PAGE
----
Ramos suggests an unusual selection process to come up with the five: each Council member would nominate one person from their district who fits the criteria outlined in the charter amendment, with each nominee iplaced in one of the following groups:
• Group 1 – Council Districts 1, 2 and 3
• Group 2 – Council Districts 4, 5 and 6
• Group 3 – Council Districts 7, 8 and 9
• Group 4 – Council Districts 10, 11 and 12
• Group 5 – Council Districts 13 and 14
The ethics board chair would randomly select – “like from a hat,” Ramos says – one nominee from each group.
The remaining two members would be selected – likewise, at random – by the ethics board chair from names submitted by the Baltimore City Bar Association, Association of Fraud Examiners, Association of Certified Public Accountants according to criteria outlined in the charter amendment.
Ramos Claps Back
Addressing the Council at today’s pre-meeting luncheon, Ramos said the change would bring Baltimore more “in line with national best practices” for inspectors general.
Many major cities and jurisdictions (among them, Philadelphia, Chicago, Miami-Dade County and the state of New York) do not have oversight committees for their inspectors general.
Of the half-dozen that do have such panels, Ramos said, she knew of only two that have elected officials sitting on them – Baltimore and Albuquerque.
While Ramos was circumspect at the noon meeting, stressing that change would eliminate “the appearance” of impropriety, a press release announcing her charter change measure had more of an edge.
“Ramos claps back,” it began.
This was a reference to the April 26 Council meeting in which the CEO of a Boston-based nonprofit flooded the Council chambers with a raucous group of protesters, many from out of the city, and proceeded to insult the integrity of both Ramos and Mayor Brandon Scott.
The leader of the group, an unregistered lobbyist brought in by Council President Mosby to support his stalled Dollar Houses bill, accused Ramos of “doing the bidding for the real estate community.”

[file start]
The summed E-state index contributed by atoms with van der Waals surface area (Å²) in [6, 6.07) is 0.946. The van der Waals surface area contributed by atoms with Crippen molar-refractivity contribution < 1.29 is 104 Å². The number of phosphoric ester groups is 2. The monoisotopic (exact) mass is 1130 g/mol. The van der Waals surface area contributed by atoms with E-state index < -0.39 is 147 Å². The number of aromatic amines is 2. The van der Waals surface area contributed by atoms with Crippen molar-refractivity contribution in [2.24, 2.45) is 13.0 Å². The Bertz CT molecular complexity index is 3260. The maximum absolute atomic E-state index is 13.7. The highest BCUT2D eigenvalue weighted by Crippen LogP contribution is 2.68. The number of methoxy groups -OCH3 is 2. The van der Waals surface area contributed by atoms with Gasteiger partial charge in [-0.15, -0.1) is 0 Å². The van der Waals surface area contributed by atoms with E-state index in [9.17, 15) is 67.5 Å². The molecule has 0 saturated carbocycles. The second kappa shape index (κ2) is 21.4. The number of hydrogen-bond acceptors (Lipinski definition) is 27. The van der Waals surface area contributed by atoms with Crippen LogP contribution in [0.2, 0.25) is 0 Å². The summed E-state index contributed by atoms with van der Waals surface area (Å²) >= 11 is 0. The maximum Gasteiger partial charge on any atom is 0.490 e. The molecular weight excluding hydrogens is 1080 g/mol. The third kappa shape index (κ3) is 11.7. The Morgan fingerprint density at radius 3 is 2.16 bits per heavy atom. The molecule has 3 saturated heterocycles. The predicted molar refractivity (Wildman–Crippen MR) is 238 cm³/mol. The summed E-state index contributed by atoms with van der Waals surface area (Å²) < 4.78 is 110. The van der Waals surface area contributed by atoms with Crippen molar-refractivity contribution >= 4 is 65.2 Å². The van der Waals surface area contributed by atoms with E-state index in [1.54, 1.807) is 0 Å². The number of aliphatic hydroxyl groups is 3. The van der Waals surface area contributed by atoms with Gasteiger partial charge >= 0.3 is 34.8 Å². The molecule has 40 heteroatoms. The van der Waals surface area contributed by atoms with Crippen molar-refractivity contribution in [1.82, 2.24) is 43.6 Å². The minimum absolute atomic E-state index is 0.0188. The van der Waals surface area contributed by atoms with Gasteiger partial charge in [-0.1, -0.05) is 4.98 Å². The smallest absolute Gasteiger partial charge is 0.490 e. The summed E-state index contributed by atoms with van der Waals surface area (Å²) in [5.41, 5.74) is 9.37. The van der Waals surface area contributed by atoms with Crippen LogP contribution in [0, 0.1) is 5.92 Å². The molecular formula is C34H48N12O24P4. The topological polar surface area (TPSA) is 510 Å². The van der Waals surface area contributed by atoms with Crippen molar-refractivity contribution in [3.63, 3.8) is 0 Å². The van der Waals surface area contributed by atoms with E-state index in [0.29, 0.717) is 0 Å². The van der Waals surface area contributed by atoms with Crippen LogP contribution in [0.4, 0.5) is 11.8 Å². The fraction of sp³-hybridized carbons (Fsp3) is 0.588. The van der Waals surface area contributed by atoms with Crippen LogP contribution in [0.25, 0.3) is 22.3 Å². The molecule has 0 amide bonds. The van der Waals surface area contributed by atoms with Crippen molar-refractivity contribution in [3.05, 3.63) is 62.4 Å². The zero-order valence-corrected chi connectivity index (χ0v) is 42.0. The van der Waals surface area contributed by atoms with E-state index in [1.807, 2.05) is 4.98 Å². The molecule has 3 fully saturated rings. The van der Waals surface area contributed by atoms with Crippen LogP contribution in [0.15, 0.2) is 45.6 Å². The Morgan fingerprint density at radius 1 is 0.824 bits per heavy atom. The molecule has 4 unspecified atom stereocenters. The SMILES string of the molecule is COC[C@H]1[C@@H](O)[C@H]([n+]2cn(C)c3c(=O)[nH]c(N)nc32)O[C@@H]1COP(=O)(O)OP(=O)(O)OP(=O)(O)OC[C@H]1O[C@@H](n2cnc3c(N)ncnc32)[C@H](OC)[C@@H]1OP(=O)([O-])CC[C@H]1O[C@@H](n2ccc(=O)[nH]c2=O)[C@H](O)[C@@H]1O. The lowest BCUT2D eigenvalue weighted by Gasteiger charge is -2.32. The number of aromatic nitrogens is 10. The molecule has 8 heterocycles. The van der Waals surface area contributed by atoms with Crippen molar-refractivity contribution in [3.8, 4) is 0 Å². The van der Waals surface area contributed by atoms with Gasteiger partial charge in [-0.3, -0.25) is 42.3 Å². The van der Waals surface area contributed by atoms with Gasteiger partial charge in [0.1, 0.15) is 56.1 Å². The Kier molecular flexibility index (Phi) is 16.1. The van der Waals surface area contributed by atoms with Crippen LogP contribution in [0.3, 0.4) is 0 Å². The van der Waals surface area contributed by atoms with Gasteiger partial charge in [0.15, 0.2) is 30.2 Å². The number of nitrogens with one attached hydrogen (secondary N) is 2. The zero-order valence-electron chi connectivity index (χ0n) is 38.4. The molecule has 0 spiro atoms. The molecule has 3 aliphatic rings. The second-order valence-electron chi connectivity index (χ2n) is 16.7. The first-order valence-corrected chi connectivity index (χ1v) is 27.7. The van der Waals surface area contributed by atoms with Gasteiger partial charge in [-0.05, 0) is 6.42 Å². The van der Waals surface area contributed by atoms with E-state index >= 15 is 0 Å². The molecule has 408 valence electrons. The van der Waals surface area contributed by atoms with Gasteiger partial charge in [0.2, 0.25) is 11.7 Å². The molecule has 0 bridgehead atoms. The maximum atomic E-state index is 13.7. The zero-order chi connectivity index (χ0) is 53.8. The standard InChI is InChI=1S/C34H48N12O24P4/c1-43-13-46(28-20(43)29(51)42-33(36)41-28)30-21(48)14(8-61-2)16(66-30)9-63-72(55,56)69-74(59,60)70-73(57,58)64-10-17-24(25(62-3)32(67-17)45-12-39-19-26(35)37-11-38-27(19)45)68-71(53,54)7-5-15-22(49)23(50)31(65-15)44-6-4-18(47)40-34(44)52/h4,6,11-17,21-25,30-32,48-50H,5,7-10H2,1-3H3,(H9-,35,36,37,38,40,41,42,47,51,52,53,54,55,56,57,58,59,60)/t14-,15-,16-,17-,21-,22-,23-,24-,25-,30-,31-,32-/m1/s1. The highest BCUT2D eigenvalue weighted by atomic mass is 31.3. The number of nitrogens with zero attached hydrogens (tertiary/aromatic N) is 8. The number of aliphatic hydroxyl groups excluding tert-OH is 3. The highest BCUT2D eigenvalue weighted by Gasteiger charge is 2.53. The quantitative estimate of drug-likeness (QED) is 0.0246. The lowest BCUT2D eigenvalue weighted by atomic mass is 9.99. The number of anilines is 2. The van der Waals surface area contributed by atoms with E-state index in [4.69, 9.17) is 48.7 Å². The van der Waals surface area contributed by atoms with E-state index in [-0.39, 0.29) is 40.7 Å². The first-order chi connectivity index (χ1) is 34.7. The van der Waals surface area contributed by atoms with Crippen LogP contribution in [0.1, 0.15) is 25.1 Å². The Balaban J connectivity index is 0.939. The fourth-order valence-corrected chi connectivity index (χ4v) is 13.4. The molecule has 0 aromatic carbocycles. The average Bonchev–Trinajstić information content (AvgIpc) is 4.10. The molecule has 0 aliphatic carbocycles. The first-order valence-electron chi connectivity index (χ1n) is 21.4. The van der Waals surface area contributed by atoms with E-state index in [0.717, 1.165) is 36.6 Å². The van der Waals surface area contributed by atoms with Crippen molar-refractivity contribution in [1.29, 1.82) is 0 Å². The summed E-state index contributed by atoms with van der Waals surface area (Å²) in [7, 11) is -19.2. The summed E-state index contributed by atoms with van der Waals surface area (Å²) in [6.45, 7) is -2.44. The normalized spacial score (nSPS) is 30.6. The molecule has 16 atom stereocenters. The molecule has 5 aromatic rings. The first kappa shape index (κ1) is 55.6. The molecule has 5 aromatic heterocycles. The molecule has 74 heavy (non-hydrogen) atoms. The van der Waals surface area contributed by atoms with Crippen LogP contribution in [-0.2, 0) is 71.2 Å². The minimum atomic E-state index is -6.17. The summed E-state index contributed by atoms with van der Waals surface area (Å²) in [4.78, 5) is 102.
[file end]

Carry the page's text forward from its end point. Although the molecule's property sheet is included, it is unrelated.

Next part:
Ramos told The Brew she was impelled by “things that happened on April 26th” to consider moving ahead with the charter change proposal, which she had been contemplating for some time.
Upon last Thursday’s release of a report by the ethics board finding that Mosby violated ethics rules on gift solicitations, Ramos said she knew the moment had come.
“Obviously, with what happened last week, this is timely,” she said.
The resolution requires approval by the Council and the signature of the mayor before it can be put before the voters in the November election.
A spokesman for Mayor Brandon Scott, asked to comment on the charter proposal, has not yet replied.
The charter amendment resolution, 22-0238, goes next to the Council’s Rules and Oversight Committee, chaired by Councilman Isaac “Yitzy” Schleifer.
Among those serving on that committee are Councilman Eric Costello and Council Vice President Sharon Green Middleton, Mosby allies who are his designees on the Inspector General Advisory Board.
Co-sponsoring Ramos’ measure: Council members Phylicia Porter, Zeke Cohen and Mark Conway.